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Greenies won't like this


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50 minutes ago, ellanvannin2010 said:

Maybe the construction industry did not want it just as they do not really want brown field sites.

Communal ground source heating would be a much neater solution for urban housing. Air source has a long way to go to be much use in old housing stock

Yes but we are talking about new housing stock. Forcing developers to insulate houses to a high standard and fitting air sourced heat pump boilers. 

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8 minutes ago, Happier diner said:

Yes but we are talking about new housing stock. Forcing developers to insulate houses to a high standard and fitting air sourced heat pump boilers. 

Yes but new housing stock would be better built with ground source heating, especially if on an estate.

Ground source is more efficient and works much better than air source when it is cold (which is when you want the heating)

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8 minutes ago, Happier diner said:

air sourced heat pump boilers. 

They're not boilers.

 

2 minutes ago, ellanvannin2010 said:

Yes but new housing stock would be better built with ground source heating, especially if on an estate.

Ground source is more efficient and works much better than air source when it is cold (which is when you want the heating)

Indeed, community heating via borehole ground source is what all new estates should have as standard. 

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13 hours ago, Ham_N_Eggs said:

They're not boilers.

 

Indeed, community heating via borehole ground source is what all new estates should have as standard. 

Well technically they are not boilers I guess, but I was using the term to distinguish between central heating (hot water systems) and free standing air blown heat pumps.

As far as I am aware the Isle of Man climate is perfectly fine for air source heat pumps and there is no need whatsoever for the extra cost of burying pipes in the ground. Why do you thing ground source heat pumps work better? The ratio is the same in our climate. Yes if you lived in Scandinavia, central Europe or America I would agree, but in a temperate climate their is plenty of latent heat in that warm air that wafts off the Atlantic.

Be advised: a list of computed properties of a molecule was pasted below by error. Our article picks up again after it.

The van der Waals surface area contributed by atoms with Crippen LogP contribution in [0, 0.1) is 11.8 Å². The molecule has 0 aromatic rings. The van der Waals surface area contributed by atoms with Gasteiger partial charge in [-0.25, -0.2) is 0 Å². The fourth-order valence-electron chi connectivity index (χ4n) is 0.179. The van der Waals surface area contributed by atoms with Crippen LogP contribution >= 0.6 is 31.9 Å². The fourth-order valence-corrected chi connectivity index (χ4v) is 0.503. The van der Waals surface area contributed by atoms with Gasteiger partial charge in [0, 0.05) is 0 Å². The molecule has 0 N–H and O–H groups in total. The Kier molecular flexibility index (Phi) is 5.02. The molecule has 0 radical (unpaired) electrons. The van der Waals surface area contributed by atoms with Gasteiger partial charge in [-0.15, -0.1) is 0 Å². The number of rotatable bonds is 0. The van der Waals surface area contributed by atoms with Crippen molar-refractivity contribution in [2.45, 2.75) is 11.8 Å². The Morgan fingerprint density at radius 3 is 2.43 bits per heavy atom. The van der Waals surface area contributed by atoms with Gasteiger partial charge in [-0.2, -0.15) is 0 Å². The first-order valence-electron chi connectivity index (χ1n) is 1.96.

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in movies where miners are stuck underground and they are all sweating, thats the heat source.

Once you get a few metres down you get to a point where the temp of the ground is equivalent to the average air temperature for the region. So probably about 12deg for us! 

i assume some bit of kit on the ground pumps fluid through the system and extracts this latent heat and multiplies the 12deg to a level that means you can have a bath without freezing.

You need 100m of distance so zigzags, loops around your house or 100m up and down. 

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3 hours ago, TomTucker said:

in movies where miners are stuck underground and they are all sweating, thats the heat source.

Once you get a few metres down you get to a point where the temp of the ground is equivalent to the average air temperature for the region. So probably about 12deg for us! 

i assume some bit of kit on the ground pumps fluid through the system and extracts this latent heat and multiplies the 12deg to a level that means you can have a bath without freezing.

You need 100m of distance so zigzags, loops around your house or 100m up and down.